I have had an affinity with junk since I asked my Dad what the ‘Rag and Bone man’ was, and it has tickled me right up to now when my son and friends have developed a multi million pound company that even has the word ‘junk’ in its title.
Junk itself is a fun word, not easily used seriously – however much one might disagree with the notions of Stalin or Thatcher, they didn’t spout a load of junk – but perhaps rubbish?
Junk mostly describes objects, and ones that are collected in some way. The Rag and Bone man collected rags and bones – for a reason many would not understand now, let alone when I was a child. The current version can be seen in a big city like Sheffield where at least 3 bags a week are put though every door in the hope of old clothes being loaded in and left out for charity. Passing a factory in Mansfield called ‘Rags International’ I realised where the current bags were collected up, by an industry which has probably existed since a rich caveman threw off his old deerskin.
The bones are a different story, though I’m not sure I believe my Dad’s tale that bones were a valuable commodity required to be melted down to make glue. There is a lane near me called ‘Bonemill,’ where I guess stood a mill which would have ground bones for fertiliser.
I probably learnt the word junk soon after, when one of our many corner shops masqueraded as an ‘antique shop’, my Dad dubbing it a Junk Shop. In this age of environmental concern, it would be known as an ‘upcycler’.
I paid my way into college with a short term job working for a London demolition firm. I learnt from the start that the firm was proud that it had built the largest steel erection, and demolished the largest brick building in the country, a Jumble Jet hangar and a Victorian mansion respectively. The ‘Old Man’ and his brothers had started out as roofers, who soon realised industrial roofs were mainly steel and went into the steel erection industry.
He discovered that large construction companies like McAlpine and Laing had turned down a contract to demolish an embassy in Mayfair which had to be brought down on its own space. The Old Man realised he could invert the steel erection model, particularly used to build blocks of flats: erect a tower crane and build the structure round it. The jib – top – of the crane is finally removed, and the tower is left as the lift shaft. He dug a hole through the middle of the old building and put a crane through. This then held a skip to the top side of each floor into which every part was placed. The full skip was lowered quickly onto a lorry, which would hardly even cause a jam in the street. The load was taken down to docklands and every brick, rafter, radiator and cable was sorted and recycled. The bonus for completion six weeks ahead of plan, plus the junk the Old Man collected, made him his ‘first half million’.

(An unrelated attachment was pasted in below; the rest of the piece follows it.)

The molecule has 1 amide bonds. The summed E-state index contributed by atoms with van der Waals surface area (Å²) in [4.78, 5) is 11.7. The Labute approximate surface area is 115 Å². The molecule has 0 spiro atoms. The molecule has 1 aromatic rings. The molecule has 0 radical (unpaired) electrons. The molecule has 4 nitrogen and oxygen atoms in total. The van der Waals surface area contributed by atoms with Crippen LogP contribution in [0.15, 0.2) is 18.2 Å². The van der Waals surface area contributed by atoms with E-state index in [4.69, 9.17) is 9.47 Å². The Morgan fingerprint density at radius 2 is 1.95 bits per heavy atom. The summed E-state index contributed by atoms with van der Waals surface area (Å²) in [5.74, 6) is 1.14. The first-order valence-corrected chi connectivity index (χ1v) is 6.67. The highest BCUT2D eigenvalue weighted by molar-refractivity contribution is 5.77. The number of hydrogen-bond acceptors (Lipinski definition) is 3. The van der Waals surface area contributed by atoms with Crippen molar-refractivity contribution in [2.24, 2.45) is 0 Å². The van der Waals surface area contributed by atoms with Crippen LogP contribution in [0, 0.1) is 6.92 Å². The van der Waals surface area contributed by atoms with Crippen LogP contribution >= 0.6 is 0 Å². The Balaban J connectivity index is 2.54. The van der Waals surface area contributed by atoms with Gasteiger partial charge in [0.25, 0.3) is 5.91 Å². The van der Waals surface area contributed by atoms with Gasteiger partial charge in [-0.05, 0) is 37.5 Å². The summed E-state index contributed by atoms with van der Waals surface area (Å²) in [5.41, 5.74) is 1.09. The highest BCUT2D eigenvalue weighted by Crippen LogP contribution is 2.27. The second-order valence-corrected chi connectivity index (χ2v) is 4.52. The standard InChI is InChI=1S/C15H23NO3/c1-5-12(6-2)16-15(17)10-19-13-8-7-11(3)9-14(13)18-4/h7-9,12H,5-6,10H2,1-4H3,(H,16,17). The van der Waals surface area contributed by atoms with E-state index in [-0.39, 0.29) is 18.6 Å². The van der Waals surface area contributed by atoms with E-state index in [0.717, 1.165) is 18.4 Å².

The next job I had was for another millionaire – ‘the richest farmer in England’. After the war, he realised the Air Ministry had perhaps thousands of square miles of airfield, of which by far the greater part was simply grass – and they had to mow it. They could not keep animals on it. However, the farmer realised that animals could still eat the grass, so he collected and upcycled the Ministry’s junk. They paid him to remove their grass and he dried, bagged and sold it for animal feed. To be strictly accurate my mate dried it and I bagged it.